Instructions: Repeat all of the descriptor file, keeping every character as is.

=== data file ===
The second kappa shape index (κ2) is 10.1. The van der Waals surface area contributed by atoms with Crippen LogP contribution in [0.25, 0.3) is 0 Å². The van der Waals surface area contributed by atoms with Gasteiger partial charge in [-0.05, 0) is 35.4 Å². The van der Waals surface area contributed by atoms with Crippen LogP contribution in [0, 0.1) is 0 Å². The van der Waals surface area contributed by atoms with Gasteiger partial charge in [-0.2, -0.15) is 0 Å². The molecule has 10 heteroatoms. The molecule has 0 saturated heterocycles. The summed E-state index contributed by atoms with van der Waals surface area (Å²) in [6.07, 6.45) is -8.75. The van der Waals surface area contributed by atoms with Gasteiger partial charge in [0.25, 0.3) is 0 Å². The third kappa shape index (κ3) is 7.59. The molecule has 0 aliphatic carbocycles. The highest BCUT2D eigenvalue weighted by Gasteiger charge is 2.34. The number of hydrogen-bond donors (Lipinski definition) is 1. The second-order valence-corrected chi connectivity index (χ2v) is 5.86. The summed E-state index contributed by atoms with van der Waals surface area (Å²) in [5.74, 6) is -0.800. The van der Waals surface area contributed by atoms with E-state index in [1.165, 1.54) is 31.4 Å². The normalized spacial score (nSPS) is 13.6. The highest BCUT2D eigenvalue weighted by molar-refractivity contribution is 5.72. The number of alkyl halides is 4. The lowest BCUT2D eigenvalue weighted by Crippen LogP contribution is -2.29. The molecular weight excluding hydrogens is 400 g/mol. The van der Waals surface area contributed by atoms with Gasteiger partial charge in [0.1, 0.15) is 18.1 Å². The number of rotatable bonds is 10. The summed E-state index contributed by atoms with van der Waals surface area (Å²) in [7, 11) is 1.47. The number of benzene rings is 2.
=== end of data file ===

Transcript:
The second kappa shape index (κ2) is 10.1. The van der Waals surface area contributed by atoms with Crippen LogP contribution in [0.25, 0.3) is 0 Å². The van der Waals surface area contributed by atoms with Gasteiger partial charge in [-0.05, 0) is 35.4 Å². The van der Waals surface area contributed by atoms with Crippen LogP contribution in [0, 0.1) is 0 Å². The van der Waals surface area contributed by atoms with Gasteiger partial charge in [-0.2, -0.15) is 0 Å². The molecule has 10 heteroatoms. The molecule has 0 saturated heterocycles. The summed E-state index contributed by atoms with van der Waals surface area (Å²) in [6.07, 6.45) is -8.75. The van der Waals surface area contributed by atoms with Gasteiger partial charge in [0.25, 0.3) is 0 Å². The third kappa shape index (κ3) is 7.59. The molecule has 0 aliphatic carbocycles. The highest BCUT2D eigenvalue weighted by Gasteiger charge is 2.34. The number of hydrogen-bond donors (Lipinski definition) is 1. The second-order valence-corrected chi connectivity index (χ2v) is 5.86. The summed E-state index contributed by atoms with van der Waals surface area (Å²) in [5.74, 6) is -0.800. The van der Waals surface area contributed by atoms with E-state index in [1.165, 1.54) is 31.4 Å². The normalized spacial score (nSPS) is 13.6. The highest BCUT2D eigenvalue weighted by molar-refractivity contribution is 5.72. The number of alkyl halides is 4. The lowest BCUT2D eigenvalue weighted by Crippen LogP contribution is -2.29. The molecular weight excluding hydrogens is 400 g/mol. The van der Waals surface area contributed by atoms with Gasteiger partial charge in [0.1, 0.15) is 18.1 Å². The number of rotatable bonds is 10. The summed E-state index contributed by atoms with van der Waals surface area (Å²) in [7, 11) is 1.47. The number of benzene rings is 2.